1917 Albatros D-Va

At one point during World War I, the Albatros D.Va was the most feared aircraft in battle, giving the legendary German aces their great success in the sky the time they enjoyed a superior technical advantage.

Ultimately, it was responsible for “Bloody April” in 1917. The aircraft was renowned not just for its fierceness but also for its beauty and innovation, with a surprisingly modern shape, uniquely streamlined and aerodynamic, and a fascinating before-its-time construction technique—featuring wood skinning on the bulkheads.

Its legend and beauty made it an ideal candidate for Fantasy of Flight’s collection, but, like most aircraft of its era, no flying original examples exist. This perfect reproduction, crafted by Peter Jackson’s remarkable shop in New Zealand, The Vintage Aviator, Ltd., is both a tribute to the original designers, who were well ahead of their time, and a testament to the modern technology that resurrected a legend.


  • Year Built — 1917 (original); 2011 (reproduction)
  • Wingspan — 29’8″
  • Cruise Speed — 116 mph
  • Gross Weight — 2,066 lbs
  • Original Engine — Mercedes D.IIIaü (180 hp)
  • Armament — 2 synchronized 0.312 in (7.92 mm) machine guns

Kermit’s Comments

This aircraft has a rather interesting starting procedure where the mechanic has to climb up on the tire to grab a handle on the engine to lift the cam for starting, which then has to be lowered after the prop is turning!  True to the original, there are no brakes and a tailskid. The radiator gauge and cooling shutter handle are outside the cockpit in the slipstream. One of the more interesting operating requirements for this aircraft is the pilot must twist a screw about every ten minutes on a grease canister mounted in the cockpit to keep coolant from leaking into the engine.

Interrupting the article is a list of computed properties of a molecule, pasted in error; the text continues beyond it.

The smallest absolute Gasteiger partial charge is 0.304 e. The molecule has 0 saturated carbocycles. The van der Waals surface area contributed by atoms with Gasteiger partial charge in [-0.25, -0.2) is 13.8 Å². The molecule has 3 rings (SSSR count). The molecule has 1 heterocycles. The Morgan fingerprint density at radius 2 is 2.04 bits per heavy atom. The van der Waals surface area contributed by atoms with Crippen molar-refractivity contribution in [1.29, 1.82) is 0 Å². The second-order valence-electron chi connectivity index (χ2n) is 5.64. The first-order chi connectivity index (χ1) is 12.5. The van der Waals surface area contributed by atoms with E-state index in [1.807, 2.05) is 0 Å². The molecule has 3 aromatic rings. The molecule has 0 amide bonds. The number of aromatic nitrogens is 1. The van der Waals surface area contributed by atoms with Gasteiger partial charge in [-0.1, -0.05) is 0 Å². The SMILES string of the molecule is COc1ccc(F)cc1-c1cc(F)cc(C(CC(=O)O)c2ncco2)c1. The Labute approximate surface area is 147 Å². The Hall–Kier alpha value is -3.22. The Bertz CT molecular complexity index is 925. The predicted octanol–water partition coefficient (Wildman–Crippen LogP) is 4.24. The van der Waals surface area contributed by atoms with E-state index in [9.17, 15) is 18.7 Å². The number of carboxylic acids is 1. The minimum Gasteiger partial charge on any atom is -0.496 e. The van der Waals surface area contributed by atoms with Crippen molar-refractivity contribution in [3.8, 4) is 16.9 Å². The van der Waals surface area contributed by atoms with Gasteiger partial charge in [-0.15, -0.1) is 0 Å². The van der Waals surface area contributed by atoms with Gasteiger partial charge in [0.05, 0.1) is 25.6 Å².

Peter Jackson’s guys did a magnificent job with this airplane. It is not just a reproduction; it’s a piece of art. While it looks modern, streamlined, and fast, my biggest surprise when flying it, is that it is not. The construction included reproducing the original instruments, radiator, seat belts, etc. The original in-line six-cylinder Mercedes engine is a joy to hear and fly behind, and with its low rpm, sounds like a John Deere tractor! I chose to have it painted in the colors of Offstv. Adolf Schreder’s Jasta 17 aircraft. Schreder’s story has an “eye for an eye” quality that I found interesting, and his colors are truly beautiful.